—Frame your remarks on Shcharanskiy in terms of the Soviet leadership’s commitment to release him but also the opportunity for them to gain credit for a compassionate gesture at this time, and the danger of further damage if they do not follow through, and of catastrophe if he dies in prison.
An oblique mention of our offer to trade for Shcharanskiy is included in your points. We have discussed whether this mention should be more explicit, and you may wish to consider this point further. Our tentative conclusion, however, is that the mention should remain oblique for two reasons:
—If the Soviets decide to release Shcharanskiy as a humanitarian gesture, we would be better off without a trade;
—The Foreign Ministry is not always informed about discussion of trades, and if Gromyko weighs in in Moscow following a heated conversation with you the option could be eliminated.
Gromyko will have his own agenda, and at least two options for deflecting your stress on Soviet international misbehavior. One is to launch into a complaint along the lines of the egregious TASS statements of recent days that the Soviets were defending their territory against U.S. intelligence penetration.3 The other is a long and bitter monologue about alleged U.S. lack of interest in making the world a safer place, which raises a whole series of topics, probably including the Middle East. I suspect he may try to use both.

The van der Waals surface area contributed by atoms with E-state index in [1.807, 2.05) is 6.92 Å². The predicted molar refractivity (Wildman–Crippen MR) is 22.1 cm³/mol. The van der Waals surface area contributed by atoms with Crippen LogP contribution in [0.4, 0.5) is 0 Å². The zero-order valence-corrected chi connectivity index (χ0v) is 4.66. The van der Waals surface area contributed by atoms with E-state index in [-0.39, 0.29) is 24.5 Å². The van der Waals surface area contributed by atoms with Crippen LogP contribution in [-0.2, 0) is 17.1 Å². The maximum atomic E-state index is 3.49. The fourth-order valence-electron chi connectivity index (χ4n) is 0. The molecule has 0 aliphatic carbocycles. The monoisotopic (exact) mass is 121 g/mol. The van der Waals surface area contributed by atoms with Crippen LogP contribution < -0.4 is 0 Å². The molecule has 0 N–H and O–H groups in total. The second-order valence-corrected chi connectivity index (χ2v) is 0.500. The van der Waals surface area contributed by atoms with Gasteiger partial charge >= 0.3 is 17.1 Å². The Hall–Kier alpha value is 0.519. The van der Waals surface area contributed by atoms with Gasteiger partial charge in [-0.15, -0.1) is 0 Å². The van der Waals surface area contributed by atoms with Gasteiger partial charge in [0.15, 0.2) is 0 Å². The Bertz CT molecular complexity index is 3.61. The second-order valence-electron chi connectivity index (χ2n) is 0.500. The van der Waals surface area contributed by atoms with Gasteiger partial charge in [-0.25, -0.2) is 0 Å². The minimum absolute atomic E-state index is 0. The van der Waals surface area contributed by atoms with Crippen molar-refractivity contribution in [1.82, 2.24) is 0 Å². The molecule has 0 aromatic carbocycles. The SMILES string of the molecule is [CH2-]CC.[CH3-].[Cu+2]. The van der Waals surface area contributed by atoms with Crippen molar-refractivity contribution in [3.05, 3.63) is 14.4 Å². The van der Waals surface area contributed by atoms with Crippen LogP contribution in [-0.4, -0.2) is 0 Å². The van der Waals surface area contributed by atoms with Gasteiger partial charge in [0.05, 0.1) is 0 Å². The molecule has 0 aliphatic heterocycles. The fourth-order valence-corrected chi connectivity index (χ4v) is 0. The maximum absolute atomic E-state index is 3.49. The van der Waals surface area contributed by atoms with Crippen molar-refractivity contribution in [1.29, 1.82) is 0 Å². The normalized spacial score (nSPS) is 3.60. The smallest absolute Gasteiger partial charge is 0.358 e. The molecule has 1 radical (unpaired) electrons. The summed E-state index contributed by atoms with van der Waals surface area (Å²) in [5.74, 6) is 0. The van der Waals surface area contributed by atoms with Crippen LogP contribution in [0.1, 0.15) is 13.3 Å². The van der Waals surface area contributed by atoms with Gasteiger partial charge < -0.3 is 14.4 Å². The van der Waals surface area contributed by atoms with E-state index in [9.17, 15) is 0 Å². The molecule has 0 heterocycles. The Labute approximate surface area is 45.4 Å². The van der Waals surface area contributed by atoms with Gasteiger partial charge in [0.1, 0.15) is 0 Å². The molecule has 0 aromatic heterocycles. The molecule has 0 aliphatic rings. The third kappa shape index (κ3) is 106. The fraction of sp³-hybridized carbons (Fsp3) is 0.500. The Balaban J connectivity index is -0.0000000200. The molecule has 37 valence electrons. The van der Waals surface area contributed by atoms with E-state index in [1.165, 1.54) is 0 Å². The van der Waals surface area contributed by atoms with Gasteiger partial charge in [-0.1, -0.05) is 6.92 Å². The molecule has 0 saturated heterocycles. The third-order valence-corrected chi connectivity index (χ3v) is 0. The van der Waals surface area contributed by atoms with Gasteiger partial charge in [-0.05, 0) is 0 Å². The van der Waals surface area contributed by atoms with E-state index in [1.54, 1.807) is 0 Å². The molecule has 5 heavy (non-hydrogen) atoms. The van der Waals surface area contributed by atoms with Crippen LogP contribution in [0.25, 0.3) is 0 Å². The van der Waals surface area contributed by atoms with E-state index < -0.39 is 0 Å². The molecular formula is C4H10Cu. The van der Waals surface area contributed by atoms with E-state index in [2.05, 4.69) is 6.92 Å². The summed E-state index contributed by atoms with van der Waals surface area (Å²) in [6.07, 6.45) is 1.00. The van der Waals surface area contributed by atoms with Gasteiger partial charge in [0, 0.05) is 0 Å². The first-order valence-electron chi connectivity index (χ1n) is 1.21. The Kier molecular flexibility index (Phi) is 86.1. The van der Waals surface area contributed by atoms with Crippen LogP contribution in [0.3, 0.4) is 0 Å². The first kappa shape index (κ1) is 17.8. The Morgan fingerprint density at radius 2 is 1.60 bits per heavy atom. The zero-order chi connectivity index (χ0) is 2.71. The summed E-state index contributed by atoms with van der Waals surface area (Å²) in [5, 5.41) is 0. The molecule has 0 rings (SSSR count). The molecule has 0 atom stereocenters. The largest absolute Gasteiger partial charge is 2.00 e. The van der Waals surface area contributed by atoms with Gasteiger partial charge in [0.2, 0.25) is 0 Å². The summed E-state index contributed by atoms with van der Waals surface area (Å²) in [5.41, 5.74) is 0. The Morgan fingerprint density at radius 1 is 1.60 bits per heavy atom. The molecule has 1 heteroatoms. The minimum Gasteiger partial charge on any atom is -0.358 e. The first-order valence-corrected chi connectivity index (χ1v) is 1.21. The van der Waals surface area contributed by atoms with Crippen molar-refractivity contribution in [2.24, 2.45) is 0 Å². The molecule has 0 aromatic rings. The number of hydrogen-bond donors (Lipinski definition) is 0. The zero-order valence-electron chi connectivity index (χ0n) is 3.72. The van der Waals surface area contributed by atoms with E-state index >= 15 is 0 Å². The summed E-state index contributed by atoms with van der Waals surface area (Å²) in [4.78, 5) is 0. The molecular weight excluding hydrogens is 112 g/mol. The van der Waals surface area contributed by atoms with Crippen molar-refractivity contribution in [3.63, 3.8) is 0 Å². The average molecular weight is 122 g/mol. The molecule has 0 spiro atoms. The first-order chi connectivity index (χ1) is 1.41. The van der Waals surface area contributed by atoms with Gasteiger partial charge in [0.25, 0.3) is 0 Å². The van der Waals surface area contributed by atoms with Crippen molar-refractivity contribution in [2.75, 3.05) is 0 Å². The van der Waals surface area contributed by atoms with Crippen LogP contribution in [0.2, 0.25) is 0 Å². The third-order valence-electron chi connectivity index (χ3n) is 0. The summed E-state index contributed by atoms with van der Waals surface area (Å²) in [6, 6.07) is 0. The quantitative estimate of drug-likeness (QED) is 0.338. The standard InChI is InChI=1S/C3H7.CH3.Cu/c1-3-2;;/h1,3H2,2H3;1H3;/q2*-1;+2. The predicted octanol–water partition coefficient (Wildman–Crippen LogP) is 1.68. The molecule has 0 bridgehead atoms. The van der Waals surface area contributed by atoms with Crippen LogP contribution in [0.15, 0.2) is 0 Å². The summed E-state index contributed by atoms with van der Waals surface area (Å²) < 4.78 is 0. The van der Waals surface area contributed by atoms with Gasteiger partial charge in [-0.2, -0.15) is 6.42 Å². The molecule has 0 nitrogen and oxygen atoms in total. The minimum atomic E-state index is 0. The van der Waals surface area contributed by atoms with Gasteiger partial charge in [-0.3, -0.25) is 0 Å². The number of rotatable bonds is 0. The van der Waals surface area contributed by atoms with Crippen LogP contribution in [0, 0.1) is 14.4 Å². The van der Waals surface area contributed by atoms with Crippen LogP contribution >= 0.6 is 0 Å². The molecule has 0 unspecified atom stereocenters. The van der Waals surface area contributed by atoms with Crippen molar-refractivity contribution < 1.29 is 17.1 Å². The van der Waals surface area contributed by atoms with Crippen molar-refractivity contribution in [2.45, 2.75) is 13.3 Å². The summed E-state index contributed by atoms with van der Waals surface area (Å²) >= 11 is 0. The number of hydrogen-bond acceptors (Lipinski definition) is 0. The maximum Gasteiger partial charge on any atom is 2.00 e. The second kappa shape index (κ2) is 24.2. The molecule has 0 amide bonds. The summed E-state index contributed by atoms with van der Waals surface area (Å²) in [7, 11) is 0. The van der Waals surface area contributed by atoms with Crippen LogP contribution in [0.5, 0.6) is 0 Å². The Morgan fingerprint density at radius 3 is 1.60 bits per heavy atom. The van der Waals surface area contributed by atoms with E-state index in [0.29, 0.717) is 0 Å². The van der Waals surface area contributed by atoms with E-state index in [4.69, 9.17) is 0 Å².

Contingency responses in case he specifically raises the RC–135 and intelligence charges are included in your book, and we will also have for you specific material to counter a Gromyko diatribe on U.S. intelligence activities by citing confirmed facts about the airliner shootdown.
The best antidote to a diversionary monologue is firmly but calmly to seize and keep the initiative, and stick to your three topics. I have revised my earlier view that you should raise Central America and the Middle East in this meeting. To do so would be too much of an invita[Page 332]tion to Gromyko to declaim. But if he raises regional issues (and only in that case), you should take the opportunity to lay down the appropriate markers on both the Middle East and Central America. Contingency talking points are at the end of the attached presentation. Otherwise, I think you should tell him that the meeting is short and that you would like to defer extended discussion of other topics to New York.
- Source: Department of State, Executive Secretariat, S/S, Special Handling Restrictions Memos, 1979–1983, Lot 96D262, ES Sensitive, September 1–8 1983. Secret; Sensitive. Drafted by Simons; cleared by J.H. Smith (L/LEI) and Palmer. Forwarded through Eagleburger. Simons initialed for all clearing officials.↩
- An unsigned memorandum from Shultz to Reagan is ibid. A note on the routing sheet reads: “Taken to Sec’s home by J. Howe 9/5 per CH.” However, there is no indication the memorandum was sent to Reagan. It covers most of the same points in Burt’s memorandum to Shultz regarding the upcoming meeting with Gromyko: the KAL incident, arms control compliance, and human rights. Before he departed for Madrid, Shultz and Reagan met in the Oval Office the next morning, September 6. See Document 97.↩
- See Document 92.↩
- Secret; Sensitive.↩
- See Foreign Relations, 1981–1988, vol. III, Soviet Union, January 1981–January 1983, Document 221.↩
- See footnote 2, Document 82.↩